By Andrew Shuman ’19
Thursday October 26th, Gordon College hosted a live Q-union video lecture event. The event was titled, “Healing Our Divided Nation,” and sought to focus on the cultural and ideological differences that separate America’s diverse national heritage, in order to bring healing, common ground and mediation of conflict.
From the uniquely Christian perspective, this live video event hosted three speakers including, David Brooks, Dr. Kara Powell and the Christian artist Propaganda. Respectively, each spoke about cultivating virtue, addiction to technology and the need for solidarity and intersectionality during this time of racial, ethnic, cultural and ideological division in the United States today.
Along with live video lectures, the event hosted three Gordon students to share thoughts and ideas concerning, “Healing Our Divided Nation.”
Brooks, who is a cultural commentator, and columnist for the New York Times, was introduced first and spoke to the deep need for conversation in our current cultural climate. A focal point of his lecture, was the need for us as individuals to ask better questions of others when we engage in conversations of disagreement, and to participate with humility.
Brooks explained humility to be radical self awareness, to be challenged and sharpened by others; Brooks said that we need to be continually asking the questions, “what are my strengths, and what are my weaknesses?”
Powell, author of Right Click, spoke secondly and introduced the great accomplishments of technology, as it creates space for communication across great distances. She then contrasted the communication technology brings with the isolation that it also participates in.
Powell explained that technology alienates us from others and limits our face to face social interactions with others. Powell also spoke to how technology affects individual’s relation to God. Powell said, “Technology is not only making us numb to each other, but it can also be making us numb to God.”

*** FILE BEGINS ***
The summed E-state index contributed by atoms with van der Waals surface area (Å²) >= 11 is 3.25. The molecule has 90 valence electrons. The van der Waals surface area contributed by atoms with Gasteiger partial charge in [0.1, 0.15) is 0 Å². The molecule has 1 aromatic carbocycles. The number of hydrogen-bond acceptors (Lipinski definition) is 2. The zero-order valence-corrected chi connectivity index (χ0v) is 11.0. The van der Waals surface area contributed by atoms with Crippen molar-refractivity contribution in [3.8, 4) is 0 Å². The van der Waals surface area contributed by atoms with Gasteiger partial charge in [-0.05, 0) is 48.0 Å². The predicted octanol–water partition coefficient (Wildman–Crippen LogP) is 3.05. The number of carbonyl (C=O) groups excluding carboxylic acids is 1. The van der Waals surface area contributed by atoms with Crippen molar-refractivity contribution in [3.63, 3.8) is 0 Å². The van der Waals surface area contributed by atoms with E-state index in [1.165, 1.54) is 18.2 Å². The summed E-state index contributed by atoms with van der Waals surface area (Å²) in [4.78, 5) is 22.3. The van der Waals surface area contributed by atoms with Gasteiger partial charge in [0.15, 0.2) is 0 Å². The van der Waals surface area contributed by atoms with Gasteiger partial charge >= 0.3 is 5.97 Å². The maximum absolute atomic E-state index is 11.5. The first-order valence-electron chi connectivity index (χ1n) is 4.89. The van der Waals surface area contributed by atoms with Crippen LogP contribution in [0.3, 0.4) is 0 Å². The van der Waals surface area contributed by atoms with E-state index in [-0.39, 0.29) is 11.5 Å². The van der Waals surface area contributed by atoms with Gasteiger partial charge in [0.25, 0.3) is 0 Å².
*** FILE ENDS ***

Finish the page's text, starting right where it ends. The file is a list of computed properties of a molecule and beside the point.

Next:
Propaganda spoke last, and began by introducing the many divisions of our nation. He explained the divisions come from our blindness to the pain of others, and a nature of selfish individualism.
Propaganda said, “When I stand on my own island and I say that I’m the only one that got problems, what it does is it undermines all of our works of justice.”
Propaganda explained that he himself has different pains and lack of privilege as an African American male, than women have. He noted that black women have different forms of suffering than white women have, bringing up the example of the early women’s suffrage movement, “The women’s suffrage movement was not about all women’s rights, it was about white women’s rights.”
Propaganda explained the powerful need for intersectionality, especially in the context of Christian community; the community needs to recognize the problems of the self, the problems of the ‘other,’ and how we can stand in solidarity through intersectionality.
Chris Perednia (‘19), a Gordon College student, spoke at the event, along with Benji Suprice 18’ and Isabell Monteiro (‘20). Each spoke independently of prompts from the video lecture, but tied in ideas concerning, “Healing Our Divided Nation.”
When asked what he wanted the audience to take away, Perednia responded, “I wanted to get people to think about who they were looking out for, and who they were loving… who do you consider your neighbor, and who are you willing to make sacrifices for?”